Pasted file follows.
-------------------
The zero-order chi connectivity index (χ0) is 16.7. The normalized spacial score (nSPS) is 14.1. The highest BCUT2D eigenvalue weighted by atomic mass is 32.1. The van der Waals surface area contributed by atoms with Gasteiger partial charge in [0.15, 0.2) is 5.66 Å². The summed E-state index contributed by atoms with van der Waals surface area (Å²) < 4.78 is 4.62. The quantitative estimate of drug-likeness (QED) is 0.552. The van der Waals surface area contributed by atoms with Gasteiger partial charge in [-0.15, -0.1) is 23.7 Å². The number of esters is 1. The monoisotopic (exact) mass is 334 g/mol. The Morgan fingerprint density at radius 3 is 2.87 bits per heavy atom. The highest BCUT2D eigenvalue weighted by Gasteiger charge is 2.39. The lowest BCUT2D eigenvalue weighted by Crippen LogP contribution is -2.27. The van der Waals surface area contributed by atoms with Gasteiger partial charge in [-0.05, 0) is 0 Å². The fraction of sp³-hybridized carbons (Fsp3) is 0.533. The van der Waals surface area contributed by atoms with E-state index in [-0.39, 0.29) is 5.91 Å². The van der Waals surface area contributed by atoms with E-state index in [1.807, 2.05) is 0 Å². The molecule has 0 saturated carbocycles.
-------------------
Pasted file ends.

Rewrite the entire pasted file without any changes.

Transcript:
The zero-order chi connectivity index (χ0) is 16.7. The normalized spacial score (nSPS) is 14.1. The highest BCUT2D eigenvalue weighted by atomic mass is 32.1. The van der Waals surface area contributed by atoms with Gasteiger partial charge in [0.15, 0.2) is 5.66 Å². The summed E-state index contributed by atoms with van der Waals surface area (Å²) < 4.78 is 4.62. The quantitative estimate of drug-likeness (QED) is 0.552. The van der Waals surface area contributed by atoms with Gasteiger partial charge in [-0.15, -0.1) is 23.7 Å². The number of esters is 1. The monoisotopic (exact) mass is 334 g/mol. The Morgan fingerprint density at radius 3 is 2.87 bits per heavy atom. The highest BCUT2D eigenvalue weighted by Gasteiger charge is 2.39. The lowest BCUT2D eigenvalue weighted by Crippen LogP contribution is -2.27. The van der Waals surface area contributed by atoms with Gasteiger partial charge in [-0.05, 0) is 0 Å². The fraction of sp³-hybridized carbons (Fsp3) is 0.533. The van der Waals surface area contributed by atoms with E-state index in [-0.39, 0.29) is 5.91 Å². The van der Waals surface area contributed by atoms with E-state index in [1.807, 2.05) is 0 Å². The molecule has 0 saturated carbocycles.